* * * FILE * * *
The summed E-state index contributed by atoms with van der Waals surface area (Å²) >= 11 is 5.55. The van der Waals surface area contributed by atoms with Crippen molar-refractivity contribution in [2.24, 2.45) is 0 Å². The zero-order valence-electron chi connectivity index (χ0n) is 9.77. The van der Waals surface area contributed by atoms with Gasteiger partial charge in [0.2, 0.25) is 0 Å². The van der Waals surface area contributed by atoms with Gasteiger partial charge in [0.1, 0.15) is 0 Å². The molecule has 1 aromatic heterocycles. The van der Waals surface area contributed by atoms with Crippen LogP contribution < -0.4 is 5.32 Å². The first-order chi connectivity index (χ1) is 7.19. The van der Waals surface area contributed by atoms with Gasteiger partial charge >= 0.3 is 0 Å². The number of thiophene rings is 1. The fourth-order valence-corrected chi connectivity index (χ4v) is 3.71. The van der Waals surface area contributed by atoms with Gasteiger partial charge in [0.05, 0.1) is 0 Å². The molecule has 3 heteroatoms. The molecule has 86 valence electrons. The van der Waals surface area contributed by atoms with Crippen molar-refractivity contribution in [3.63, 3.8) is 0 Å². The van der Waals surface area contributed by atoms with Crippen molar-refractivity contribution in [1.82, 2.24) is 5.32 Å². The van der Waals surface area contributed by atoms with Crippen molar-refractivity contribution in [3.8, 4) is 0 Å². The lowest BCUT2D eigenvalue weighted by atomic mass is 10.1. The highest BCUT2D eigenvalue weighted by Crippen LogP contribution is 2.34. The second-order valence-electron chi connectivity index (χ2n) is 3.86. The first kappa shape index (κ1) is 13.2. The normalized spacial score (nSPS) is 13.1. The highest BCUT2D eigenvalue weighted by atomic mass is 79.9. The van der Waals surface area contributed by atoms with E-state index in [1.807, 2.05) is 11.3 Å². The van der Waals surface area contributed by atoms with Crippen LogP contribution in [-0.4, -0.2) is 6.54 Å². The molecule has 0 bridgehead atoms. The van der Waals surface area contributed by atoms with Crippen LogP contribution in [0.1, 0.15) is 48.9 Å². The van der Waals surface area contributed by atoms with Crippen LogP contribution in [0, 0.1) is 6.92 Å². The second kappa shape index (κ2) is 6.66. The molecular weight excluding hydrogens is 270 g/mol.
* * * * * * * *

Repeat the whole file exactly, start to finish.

The summed E-state index contributed by atoms with van der Waals surface area (Å²) >= 11 is 5.55. The van der Waals surface area contributed by atoms with Crippen molar-refractivity contribution in [2.24, 2.45) is 0 Å². The zero-order valence-electron chi connectivity index (χ0n) is 9.77. The van der Waals surface area contributed by atoms with Gasteiger partial charge in [0.2, 0.25) is 0 Å². The van der Waals surface area contributed by atoms with Gasteiger partial charge in [0.1, 0.15) is 0 Å². The molecule has 1 aromatic heterocycles. The van der Waals surface area contributed by atoms with Crippen LogP contribution < -0.4 is 5.32 Å². The first-order chi connectivity index (χ1) is 7.19. The van der Waals surface area contributed by atoms with Gasteiger partial charge >= 0.3 is 0 Å². The number of thiophene rings is 1. The fourth-order valence-corrected chi connectivity index (χ4v) is 3.71. The van der Waals surface area contributed by atoms with Gasteiger partial charge in [0.05, 0.1) is 0 Å². The molecule has 3 heteroatoms. The molecule has 86 valence electrons. The van der Waals surface area contributed by atoms with Crippen molar-refractivity contribution in [3.63, 3.8) is 0 Å². The van der Waals surface area contributed by atoms with Crippen molar-refractivity contribution in [1.82, 2.24) is 5.32 Å². The van der Waals surface area contributed by atoms with Crippen molar-refractivity contribution in [3.8, 4) is 0 Å². The lowest BCUT2D eigenvalue weighted by atomic mass is 10.1. The highest BCUT2D eigenvalue weighted by Crippen LogP contribution is 2.34. The second-order valence-electron chi connectivity index (χ2n) is 3.86. The first kappa shape index (κ1) is 13.2. The normalized spacial score (nSPS) is 13.1. The highest BCUT2D eigenvalue weighted by atomic mass is 79.9. The van der Waals surface area contributed by atoms with E-state index in [1.807, 2.05) is 11.3 Å². The van der Waals surface area contributed by atoms with Crippen LogP contribution in [-0.4, -0.2) is 6.54 Å². The molecule has 0 bridgehead atoms. The van der Waals surface area contributed by atoms with Crippen LogP contribution in [0.1, 0.15) is 48.9 Å². The van der Waals surface area contributed by atoms with Crippen LogP contribution in [0, 0.1) is 6.92 Å². The second kappa shape index (κ2) is 6.66. The molecular weight excluding hydrogens is 270 g/mol.